Odd protein interaction guides development of olfactory system (10/29/07)
The olfactory system of fruit flies has been shown to develop abnormally when the signaling protein Wnt5 is absent. However, if large amounts of Wnt5 but no Wnt5 receptors called "derailed" are present, development is even more abnormal. Specifically, structures called glomeruli in fruit fly antennal lobes (which are analogous to human olfactory bulbs) grow abnormally when Wnt5 is absent. But if Wnt5 is present in large amounts and there are no derailed receptors, malformed glomeruli develop in locations where they should not be.

Cilia: Small Organelles, Big Decisions (10/3/07)
Research into the development of zebra fish (a favorite of developmental biologists) has shown that organelles called cilia in the cells of developing embryos play a large role in the transduction of Wnt signaling proteins that guide the development process. By blocking the production of three proteins used by cilia, researchers were able to disrupt proper balances in the interpretation of Wnt signals, resulting in developmental defects.

New Insights into the Control of Stem Cells: Keeping the Right Balance (9/15/07)
The Wnt signaling pathway plays a crucial role in embryonic development, cell growth (proliferation), and maturation of cells into specialized cells (differentiation). It is also an important regulator of stem cells. An interaction between Wnt signaling and tyrosine kinases enables the proliferating cells to mature into specialized (differentiated) cells. Normally this interaction strikes a proper balance between proliferation and differentiation. Cancers, such as breast and colon cancer, result when the interaction gets unbalanced. In 90% of human cancers the tumor suppressor APC (adenomatous polypolis coli), one of the core components of the Wnt pathway, is deregulated. This results in excessive amounts of β-catenin, which triggers the onset of breast and colon cancer when it gets into the cell nucleus and affects gene expression.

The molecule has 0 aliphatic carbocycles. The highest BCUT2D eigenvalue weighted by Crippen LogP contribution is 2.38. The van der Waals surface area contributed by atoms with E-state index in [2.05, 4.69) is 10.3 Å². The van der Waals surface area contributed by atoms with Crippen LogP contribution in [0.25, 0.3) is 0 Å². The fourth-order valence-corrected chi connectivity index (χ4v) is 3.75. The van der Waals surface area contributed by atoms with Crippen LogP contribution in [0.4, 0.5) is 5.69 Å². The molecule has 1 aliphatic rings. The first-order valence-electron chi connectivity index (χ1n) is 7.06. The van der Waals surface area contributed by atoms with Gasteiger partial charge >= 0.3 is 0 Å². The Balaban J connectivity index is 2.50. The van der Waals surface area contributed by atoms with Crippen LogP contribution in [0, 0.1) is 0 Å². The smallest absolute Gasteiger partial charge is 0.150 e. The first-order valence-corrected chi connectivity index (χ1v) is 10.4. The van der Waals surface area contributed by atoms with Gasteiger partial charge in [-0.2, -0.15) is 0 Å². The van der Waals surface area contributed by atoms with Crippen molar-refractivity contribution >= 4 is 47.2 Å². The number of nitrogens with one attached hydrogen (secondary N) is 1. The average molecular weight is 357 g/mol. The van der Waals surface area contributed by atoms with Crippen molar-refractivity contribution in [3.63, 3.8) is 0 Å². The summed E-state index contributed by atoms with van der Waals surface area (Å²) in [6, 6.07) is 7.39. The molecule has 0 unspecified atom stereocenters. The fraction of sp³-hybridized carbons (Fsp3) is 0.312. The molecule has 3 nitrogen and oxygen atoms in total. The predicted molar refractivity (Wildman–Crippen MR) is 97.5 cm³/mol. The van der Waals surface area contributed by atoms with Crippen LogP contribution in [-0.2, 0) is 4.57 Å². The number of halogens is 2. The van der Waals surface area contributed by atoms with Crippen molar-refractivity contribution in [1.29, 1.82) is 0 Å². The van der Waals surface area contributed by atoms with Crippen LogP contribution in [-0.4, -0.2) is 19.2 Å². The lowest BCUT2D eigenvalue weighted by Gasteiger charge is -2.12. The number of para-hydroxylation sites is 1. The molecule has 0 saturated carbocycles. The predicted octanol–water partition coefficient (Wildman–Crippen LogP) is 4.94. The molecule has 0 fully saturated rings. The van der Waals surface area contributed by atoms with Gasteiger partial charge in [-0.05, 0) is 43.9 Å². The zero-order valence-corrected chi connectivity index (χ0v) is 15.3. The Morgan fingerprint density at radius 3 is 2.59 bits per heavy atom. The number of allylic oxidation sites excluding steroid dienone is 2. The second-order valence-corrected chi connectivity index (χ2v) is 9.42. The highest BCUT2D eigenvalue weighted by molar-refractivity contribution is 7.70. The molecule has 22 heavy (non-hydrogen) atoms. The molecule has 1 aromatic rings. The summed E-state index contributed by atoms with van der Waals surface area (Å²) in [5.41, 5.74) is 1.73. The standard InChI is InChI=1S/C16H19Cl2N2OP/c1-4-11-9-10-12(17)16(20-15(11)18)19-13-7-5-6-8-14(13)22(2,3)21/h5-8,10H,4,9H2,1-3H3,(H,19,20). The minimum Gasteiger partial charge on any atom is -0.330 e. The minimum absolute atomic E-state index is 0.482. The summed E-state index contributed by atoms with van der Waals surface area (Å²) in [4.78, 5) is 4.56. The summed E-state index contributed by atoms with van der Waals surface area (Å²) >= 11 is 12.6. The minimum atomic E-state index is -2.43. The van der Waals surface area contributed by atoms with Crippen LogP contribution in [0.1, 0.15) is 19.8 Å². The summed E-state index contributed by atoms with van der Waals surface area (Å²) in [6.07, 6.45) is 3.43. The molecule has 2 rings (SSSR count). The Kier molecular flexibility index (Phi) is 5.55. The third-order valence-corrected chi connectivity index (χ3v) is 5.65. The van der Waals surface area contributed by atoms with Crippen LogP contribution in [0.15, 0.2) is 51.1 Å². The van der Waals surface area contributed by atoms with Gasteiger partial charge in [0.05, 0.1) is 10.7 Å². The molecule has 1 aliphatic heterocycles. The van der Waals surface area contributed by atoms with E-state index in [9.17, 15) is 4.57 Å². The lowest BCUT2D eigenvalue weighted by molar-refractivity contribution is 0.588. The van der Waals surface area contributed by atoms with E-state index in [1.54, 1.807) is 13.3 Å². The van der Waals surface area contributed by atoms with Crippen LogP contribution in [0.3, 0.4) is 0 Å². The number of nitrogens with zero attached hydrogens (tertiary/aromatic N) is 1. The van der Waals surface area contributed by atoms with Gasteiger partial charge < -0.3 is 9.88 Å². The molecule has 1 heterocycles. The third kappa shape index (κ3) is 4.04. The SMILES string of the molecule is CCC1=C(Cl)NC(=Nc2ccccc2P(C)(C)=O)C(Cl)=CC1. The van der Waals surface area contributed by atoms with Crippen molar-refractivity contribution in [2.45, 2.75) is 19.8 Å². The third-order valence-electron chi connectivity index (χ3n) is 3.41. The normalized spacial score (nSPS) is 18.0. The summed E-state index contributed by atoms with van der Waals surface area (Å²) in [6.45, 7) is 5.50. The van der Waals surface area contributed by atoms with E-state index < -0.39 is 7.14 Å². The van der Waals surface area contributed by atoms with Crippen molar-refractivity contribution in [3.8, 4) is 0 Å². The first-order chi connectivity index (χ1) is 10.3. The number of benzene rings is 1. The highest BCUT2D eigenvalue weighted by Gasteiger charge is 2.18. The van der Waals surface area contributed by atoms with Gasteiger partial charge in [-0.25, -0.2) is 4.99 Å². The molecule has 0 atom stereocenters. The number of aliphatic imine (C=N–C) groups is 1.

Reactivating A Critical Gene Lost In Kidney Cancer Reduces Tumor Growth (8/15/07)
Studies of an important tumor-suppressor protein, sFRP-1 (secreted frizzled-related protein 1), in clear cell renal cell carcinoma, the most common type of kidney cancer, may reveal a means to defeat the cancer. sFRP-1 was found to control 13 tumor-promoting genes along the Wnt signaling pathway, which has been linked to a number of cancers, especially colon cancer. Several close relatives of sFRP-1 are also known to affect at least 20 Wnt-related proteins, and up-regulation of members of the sFRP-1 family may be an effective way to control cancers linked to Wnt signaling. In one experiment, increasing sFRP-1 expression in human renal cancer cells was effective, and Wnt regulated oncogenes, such as c-myc, were suppressed compared to untreated cells.

Why Aging Muscles Heal Poorly (8/9/07)
Stem cells normally found in muscle tissue are responsible for repair to muscles damaged by injury or age-related degeneration. But in aged muscle tissue, stem cells tend to produce scar-tissue cells called fibroblasts, instead of normal muscle cells (myoblasts). The overproduction of fibroblasts is a condition known as fibrosis. New research shows that it isn't the age of the muscle stem cells that is the problem, but rather the age of the cellular environment itself, including blood supply to the tissue. The malfunction appears to be a problem with Wnt signaling in the aged environment rather than with the actual stem cells. Muscle stem cells from young mice exhibited the same problems when exposed to an enviroment from older animals.

Related research found that Wnt signaling increased, with detrimental effect, due to age-related deficiency of a hormone called klotho. Klotho seems to inhibit Wnt signaling, and also has some control over insulin sensitivity. However, production of klotho seems to decline with age, possibly leading to age-related problems such as cancer, arterial disease, and insulin resistance.

Not A Relay Race, But A Team Game: New Model For Signal Transduction In Cells (6/27/07)
Details of the inner workings of the Wnt signal transduction process have remained incomplete, but are gradually coming into focus. Member of the Wnt family of proteins may dock with a variety of cell-surface proteins, including LRP6 (low density lipoprotein receptor-related protein 6) and members of the family of G protein-coupled receptors known as Frizzled. After the docking, a signaling cascade is triggered that transmits molecular messages via the cytoplasm to the nucleus. This research shows that the first step after docking involves large protein complexes formed from proteins already known to be part of the signaling pathway, such as phosphorylated LRP6, axin, and Dishevelled (Dvl).


Further reading:

The Wnt Homepage

Regeneration for Repair's Sake

The answer is blowing in the Wnt

Miller on Wnt and Klotho

A hazy shade of Wnt